In English, many things are named after a particular country – but have you ever wondered what those things are called in those countries?
1castaño de Indias masculine
- White ash, buckeye, shellbark hickory, honey locust, black cherry, and red and yellow oak claimed slightly better drained land, threaded by enormous tangles of grapevine and poison ivy.
- Other woody plants include fragrant sumac, evergreen sumac, little walnut, Mexican buckeye, Texas persimmon, Texas snowbell, and western white honeysuckle.
- It sickens nearly two dozen other hosts that range from California buckeye, bay laurel, and bigleaf maple to redwood, some rhododendrons, and even certain blueberry cultivars.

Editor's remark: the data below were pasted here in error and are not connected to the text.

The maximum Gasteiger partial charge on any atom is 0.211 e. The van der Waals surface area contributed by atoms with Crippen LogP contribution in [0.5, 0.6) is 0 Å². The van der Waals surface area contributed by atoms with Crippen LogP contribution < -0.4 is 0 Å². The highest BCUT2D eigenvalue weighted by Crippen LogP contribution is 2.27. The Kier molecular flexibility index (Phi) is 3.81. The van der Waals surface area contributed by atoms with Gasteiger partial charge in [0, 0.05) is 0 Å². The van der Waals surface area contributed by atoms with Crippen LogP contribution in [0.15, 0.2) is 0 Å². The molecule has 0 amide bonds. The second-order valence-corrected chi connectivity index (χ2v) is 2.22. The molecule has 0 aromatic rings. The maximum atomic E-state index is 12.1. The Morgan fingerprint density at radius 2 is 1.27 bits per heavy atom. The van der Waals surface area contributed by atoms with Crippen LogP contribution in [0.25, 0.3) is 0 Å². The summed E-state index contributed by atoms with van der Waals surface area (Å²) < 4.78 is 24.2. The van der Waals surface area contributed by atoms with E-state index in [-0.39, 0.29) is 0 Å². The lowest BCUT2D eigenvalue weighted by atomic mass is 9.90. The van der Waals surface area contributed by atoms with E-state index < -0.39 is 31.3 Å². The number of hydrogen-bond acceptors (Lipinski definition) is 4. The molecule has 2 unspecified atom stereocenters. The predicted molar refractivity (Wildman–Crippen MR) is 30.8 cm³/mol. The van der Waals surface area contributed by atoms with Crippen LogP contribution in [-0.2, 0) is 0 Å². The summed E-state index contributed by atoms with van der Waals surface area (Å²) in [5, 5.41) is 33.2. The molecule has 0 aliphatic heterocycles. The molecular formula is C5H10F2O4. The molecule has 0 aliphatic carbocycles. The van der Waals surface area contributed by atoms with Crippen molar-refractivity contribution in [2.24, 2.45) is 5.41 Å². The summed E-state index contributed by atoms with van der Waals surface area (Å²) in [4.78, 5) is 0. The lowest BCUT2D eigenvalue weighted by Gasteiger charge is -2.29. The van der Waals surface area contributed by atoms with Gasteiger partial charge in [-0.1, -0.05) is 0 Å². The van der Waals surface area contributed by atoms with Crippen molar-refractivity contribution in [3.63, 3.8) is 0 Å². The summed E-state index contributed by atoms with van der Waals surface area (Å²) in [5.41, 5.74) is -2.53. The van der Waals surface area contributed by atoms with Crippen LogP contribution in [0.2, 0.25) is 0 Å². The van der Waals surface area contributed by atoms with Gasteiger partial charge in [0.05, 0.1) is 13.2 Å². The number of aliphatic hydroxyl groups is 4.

- Beneath these grow red buckeye, whose clusters of bright red flowers enliven the forest in early spring.
- Other less prominent tree types included various hickories, other ash species, white oak, black walnut, butternut, basswood, yellow buckeye, elm, black cherry, black gum, and tulip tree.
English has borrowed many of the following foreign expressions of parting, so you’ve probably encountered some of these ways to say goodbye in other languages.
Many words formed by the addition of the suffix –ster are now obsolete - which ones are due a resurgence?
As their breed names often attest, dogs are a truly international bunch. Let’s take a look at 12 different dog breed names and their backstories.